Markets poised for Carney's arrival
01/Jul/2013 • Currency Updates•
Investor exegesis of Federal Reserve intentions and communications continued last week. Federal officials are clearly trying to fine-tune their message in both hawkish and dovish terms. While it is increasingly clear that absent negative surprises the tapering down of QE3 will start in September, New York Fed President Dudley indicated interest rate markets may now be pricing in too early a date for actual rate hikes. Equity markets rallied strongly, fixed-income markets stabilized, and precious metals, quite ominously, dropped another 7%. The dollar rally continued, however, as the greenback benefited from the clear repricing of Federal Reserve expectations and rose against just about every single major currency, while Sterling and Yen put in the weakest performance.
While economic data continued to be fairly positive, markets attention was focused on the changing of the guard at the Bank of England. Carney takes over from King as of tomorrow, and he will chair his first MPC meeting on Thursday. Investors clearly expect that he will impart a tilit towards greater activism and, perhaps, more aggressive policies, and have sent Sterling down against most major currencies over the past couple of weeks. We expect no significant change at his first meeting, particularly given the generally more positive tone we are seeing from domestic demand indicators, which are now consistent with moderate growth in the second quarter. Therefore, we think that the current sell off in GBP is overdone, and expect sterling to stabilise against the dollar and bounce back strongly against European currencies once the fears over Carney’s dovishness abate.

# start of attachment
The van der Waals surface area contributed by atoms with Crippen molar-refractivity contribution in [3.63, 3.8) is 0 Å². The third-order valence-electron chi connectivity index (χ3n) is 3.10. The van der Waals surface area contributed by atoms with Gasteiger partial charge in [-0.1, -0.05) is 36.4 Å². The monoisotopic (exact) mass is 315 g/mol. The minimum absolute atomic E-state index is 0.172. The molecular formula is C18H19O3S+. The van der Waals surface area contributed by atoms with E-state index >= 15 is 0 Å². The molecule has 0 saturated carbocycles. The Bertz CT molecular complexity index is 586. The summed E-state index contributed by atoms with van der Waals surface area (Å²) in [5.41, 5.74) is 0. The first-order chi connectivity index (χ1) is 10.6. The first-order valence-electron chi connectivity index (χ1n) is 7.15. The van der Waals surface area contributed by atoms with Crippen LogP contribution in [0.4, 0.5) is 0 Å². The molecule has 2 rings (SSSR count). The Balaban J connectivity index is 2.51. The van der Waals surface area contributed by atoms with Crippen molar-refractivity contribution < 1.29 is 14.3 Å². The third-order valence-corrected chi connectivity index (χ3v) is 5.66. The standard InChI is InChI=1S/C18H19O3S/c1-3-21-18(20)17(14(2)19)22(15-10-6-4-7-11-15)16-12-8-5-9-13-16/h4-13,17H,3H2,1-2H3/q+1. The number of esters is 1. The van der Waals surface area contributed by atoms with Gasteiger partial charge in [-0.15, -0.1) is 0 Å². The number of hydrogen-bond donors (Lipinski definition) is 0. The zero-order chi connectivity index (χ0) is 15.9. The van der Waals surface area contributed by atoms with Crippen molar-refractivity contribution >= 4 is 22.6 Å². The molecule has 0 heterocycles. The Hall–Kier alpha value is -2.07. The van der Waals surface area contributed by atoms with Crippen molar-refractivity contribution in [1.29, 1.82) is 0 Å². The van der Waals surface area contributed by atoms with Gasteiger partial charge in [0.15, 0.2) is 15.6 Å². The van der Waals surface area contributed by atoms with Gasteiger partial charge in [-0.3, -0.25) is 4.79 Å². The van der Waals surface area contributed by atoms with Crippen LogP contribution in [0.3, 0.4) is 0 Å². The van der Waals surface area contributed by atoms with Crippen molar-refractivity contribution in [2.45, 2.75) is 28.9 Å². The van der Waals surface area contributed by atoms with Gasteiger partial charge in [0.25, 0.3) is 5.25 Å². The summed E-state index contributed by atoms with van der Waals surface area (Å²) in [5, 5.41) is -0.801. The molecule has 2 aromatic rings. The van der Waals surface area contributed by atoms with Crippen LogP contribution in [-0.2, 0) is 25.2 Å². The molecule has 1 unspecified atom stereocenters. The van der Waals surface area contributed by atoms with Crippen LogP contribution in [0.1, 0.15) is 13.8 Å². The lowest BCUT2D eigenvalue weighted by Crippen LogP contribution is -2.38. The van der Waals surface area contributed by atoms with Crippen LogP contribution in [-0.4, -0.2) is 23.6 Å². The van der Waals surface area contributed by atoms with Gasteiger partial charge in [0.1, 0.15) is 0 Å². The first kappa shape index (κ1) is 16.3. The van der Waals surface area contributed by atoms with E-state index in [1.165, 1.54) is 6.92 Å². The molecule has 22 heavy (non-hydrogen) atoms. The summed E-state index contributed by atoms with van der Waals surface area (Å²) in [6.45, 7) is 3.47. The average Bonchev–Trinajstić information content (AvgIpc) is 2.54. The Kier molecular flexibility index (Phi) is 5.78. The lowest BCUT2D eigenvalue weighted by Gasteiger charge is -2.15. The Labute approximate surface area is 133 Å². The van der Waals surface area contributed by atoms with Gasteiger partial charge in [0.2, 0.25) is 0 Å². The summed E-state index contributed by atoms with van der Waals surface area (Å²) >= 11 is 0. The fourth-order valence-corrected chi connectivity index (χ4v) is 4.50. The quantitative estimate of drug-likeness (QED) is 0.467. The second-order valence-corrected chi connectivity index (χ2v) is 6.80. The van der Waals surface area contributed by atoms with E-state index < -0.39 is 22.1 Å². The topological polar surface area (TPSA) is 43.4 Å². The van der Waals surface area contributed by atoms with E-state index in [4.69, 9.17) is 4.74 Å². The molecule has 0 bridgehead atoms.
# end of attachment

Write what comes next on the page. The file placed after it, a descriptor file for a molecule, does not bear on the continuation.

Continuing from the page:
Euro area leading indicators showed some improvement last week. The composite PMI index of business sentiment, which has the best track record in predicting Eurozone GDP growth, rose 1.2 points. It is now consistent with stagnation in the Eurozone as a whole, although large differences remain across countries and peripheral PMIs are still indicating contraction. There were significant news in the policy front as well. Eurozone finance ministers agreed to enforce the traditional hierarchy of bank creditors in any future resolution of failed banks, and made it clear that senior bondholders and large depositors will be forced to bear the cost of such failures in the future. The “Cyprus solution” has clearly become the blueprint for any future bank bailouts. For now, investors are not paying attention. Last week they remained squarely focused on the diverging paths of the ECB and the Federal Reserve, and sent the common currency down towards the 1.30 level against the greenback.
The final revision to first quarter growth brought it down from 2.4% to 1.8%, reflecting mostly weaker consumer demand than first estimated. However, more timely indicators of consumer demand suggest this weakness will be transitory. May car sales appears to have risen to 15.7 million in June, which would be a new high for the current expansion (though still short of the previous 2007 peak). Consumer surveys (Michigan and Conference Board, primarily) rose strongly and are also at or near record highs since the 2009 bottom. Finally, home sales indicators were very strong, somewhat surprisingly given the severe back up in mortgage rates brought about by the sell off in fixed-income markets. We think the US economy is still on track to deliver 2-3% growth overall in 2013 and 150-175k net jobs per month, and therefore expect the “tapering” of QE3 to start in September. This will buoy the dollar, and we think that the recent trend towards a stronger greenback has further to run.